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Sacco Sez: Lyle Alzado's unlikely path to the NFL


For the next two months of the NFL calendar, all 32 teams will focus on improving their teams through the addition of new players.

As we read this, the process of evaluating the top prospects is well underway at the NFL Scouting Combine. General managers and head coaches are all in Indianapolis, complete with their staffs of assistants and scouting personnel, along with about 300 of the top prospects, many of whom will soon be drafted.

But once in a while, someone escapes the typical clutches of player evaluation, and no one exemplifies that better to me than the late former Bronco Lyle Alzado.

Alzado grew up in Brooklyn, Spanish Harlem and Long Island in New York, a tough kid whose childhood had more troublesome moments than heroic ones. Through his challenges, he wound up at South Dakota's tiny Yankton College. Football, he later told Sports Illustrated, was his saving grace.

"Without football I'd probably be dealing dope on a street corner or sitting in a jail somewhere," Alzado said in 1977.

It is safe to say that how he got onto the Broncos' radar was most uncommon.

In 1970, Broncos defensive line coach Stan Jones was on a scouting trip in Montana when his car began to have trouble. While a mechanic worked on it in Butte, Jones went over to nearby Montana Tech to take notes on the football team's promising prospects. While watching film of a running back, he instead noticed the play of one of the opponent's defensive linemen.

"I was particularly watching a Montana Tech halfback, but one guy on the other side popped up all the time," Jones told Sports Illustrated. "I asked, and they told me it was Lyle Alzado. We went into the draft convinced the kid could play defensive line for us. He had that kind of strength and quickness and he was a good, tough kid. I liked everything I had heard about him, and I was relieved when we got him."

In the 1971 NFL Draft, Alzado was not a complete unknown. He was picked to the College All-Star Team, alongside fellow future NFL stars Jack Youngblood, Jack Ham, and Jack Tatum. According to a Denver Post story a couple of years later, other teams told Alzado that they had him high on their boards.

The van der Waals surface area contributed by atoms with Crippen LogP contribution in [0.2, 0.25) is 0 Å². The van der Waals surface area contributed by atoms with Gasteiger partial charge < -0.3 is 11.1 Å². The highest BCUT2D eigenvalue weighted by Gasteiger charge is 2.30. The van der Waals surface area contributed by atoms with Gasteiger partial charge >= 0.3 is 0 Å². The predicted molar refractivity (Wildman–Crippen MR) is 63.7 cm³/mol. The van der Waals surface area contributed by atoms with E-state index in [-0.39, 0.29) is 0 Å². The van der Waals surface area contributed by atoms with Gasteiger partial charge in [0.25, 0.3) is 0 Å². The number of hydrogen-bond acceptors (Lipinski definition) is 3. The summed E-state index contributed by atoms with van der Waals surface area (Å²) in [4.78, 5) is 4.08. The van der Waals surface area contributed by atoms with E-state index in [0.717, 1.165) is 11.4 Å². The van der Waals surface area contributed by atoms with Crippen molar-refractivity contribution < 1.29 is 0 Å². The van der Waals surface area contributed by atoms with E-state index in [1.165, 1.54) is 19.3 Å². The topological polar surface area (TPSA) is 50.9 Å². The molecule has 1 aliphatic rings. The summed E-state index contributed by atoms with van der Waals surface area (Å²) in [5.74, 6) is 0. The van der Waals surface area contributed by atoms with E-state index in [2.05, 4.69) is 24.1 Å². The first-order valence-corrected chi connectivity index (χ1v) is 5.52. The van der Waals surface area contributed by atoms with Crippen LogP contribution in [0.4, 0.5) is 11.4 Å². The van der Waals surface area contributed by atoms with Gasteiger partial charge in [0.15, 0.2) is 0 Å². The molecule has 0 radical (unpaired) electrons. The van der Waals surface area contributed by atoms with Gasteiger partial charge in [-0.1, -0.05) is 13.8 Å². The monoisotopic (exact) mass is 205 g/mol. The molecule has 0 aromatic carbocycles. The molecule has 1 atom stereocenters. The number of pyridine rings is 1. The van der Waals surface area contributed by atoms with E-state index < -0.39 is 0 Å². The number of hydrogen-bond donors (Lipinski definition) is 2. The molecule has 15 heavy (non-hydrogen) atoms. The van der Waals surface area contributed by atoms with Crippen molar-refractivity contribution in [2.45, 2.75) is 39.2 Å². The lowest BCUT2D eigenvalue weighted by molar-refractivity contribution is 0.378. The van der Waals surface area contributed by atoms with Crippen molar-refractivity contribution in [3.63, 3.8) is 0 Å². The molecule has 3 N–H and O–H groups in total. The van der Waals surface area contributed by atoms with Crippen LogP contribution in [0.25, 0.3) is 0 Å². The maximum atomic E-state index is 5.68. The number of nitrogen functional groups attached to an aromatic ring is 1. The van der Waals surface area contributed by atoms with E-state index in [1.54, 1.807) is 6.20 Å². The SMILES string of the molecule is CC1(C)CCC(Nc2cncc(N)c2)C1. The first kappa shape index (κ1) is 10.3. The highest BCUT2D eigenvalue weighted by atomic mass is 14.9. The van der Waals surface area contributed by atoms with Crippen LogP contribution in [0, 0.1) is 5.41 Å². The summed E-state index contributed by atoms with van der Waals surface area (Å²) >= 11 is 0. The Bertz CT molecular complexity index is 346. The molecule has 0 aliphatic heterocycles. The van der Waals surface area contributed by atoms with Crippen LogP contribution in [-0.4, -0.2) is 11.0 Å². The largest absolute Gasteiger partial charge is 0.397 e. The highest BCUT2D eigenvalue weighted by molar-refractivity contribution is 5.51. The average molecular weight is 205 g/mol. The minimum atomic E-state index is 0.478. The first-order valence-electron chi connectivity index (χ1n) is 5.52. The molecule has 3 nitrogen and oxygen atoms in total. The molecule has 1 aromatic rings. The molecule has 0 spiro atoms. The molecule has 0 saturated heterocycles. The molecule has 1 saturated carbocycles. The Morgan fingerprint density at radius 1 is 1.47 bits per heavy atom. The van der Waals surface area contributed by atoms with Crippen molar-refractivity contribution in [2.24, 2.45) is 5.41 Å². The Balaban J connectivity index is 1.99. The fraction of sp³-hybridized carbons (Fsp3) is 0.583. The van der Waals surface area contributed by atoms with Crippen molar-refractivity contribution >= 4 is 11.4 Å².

But when the draft began, Alzado did not go in the first three rounds. Denver and head coach/general manager Lou Saban instead snapped him up with the first pick of the fourth round.

Saban liked defensive players whose mouth frothed when they were in pursuit of the quarterbacks, and Jones had helped convince him that Alzado would be a great pro.

Alzado became one of just five players to be drafted from Yankton, and one of just two to play in an NFL game. The school closed in 1984 and was converted to a federal prison camp.

There are probably some very tough residents there now, but I doubt that any of the current occupants could match the strength and rage of Lyle Alzado.  

He became one of the unquestioned leaders of the Orange Crush defense and made the Pro Bowl in 1977 and 1978.

Bronco players selected him as the team's most valuable defensive player in 1975, and he was named the Kansas City 101 Club Defensive Player of the Year in 1977.

But, as often happens in pro sports, Lyle wanted a new contract, it got acrimonious, and in 1979 he was traded. He played first for the Cleveland Browns and then for the Los Angeles Raiders, with whom he won Super Bowl XVIII over Washington.

Lyle Alzado amassed 64.5 career sacks for the Broncos, which ranks sixth in the Denver record book, and many fans have suggested to me that he should be in the team's Ring of Fame.

I am on that voting board, and I can say Lyle is certainly a reasonable candidate, but there are many players, of which few are selected. I have no idea where this will go in the future.

Lyle and I were good friends, starting in 1976 when he was injured. While he was out for the season, we did a radio show together.

I can say there were two Lyle Alzados, one as nice and generous a guy as you could hope to meet. That Lyle was off the field. For his work with various charities, Alzado won what is now known as the NFLPA Alan Page Community Award and several other honors.

The other Lyle came as if you turned a switch in his head — a raging monster of a player who helped lead the Broncos to their first Super Bowl in 1977 and who was a veteran starter for the Raiders en route to a Super Bowl XVIII victory.

There are many more Lyle Alzado stories that one could tell, but for this purpose, let us just say that a team never knows where it finds talent.

Sometimes a player stands out in the Combine, and sometimes he only stands out for the smallest school at the smallest level.

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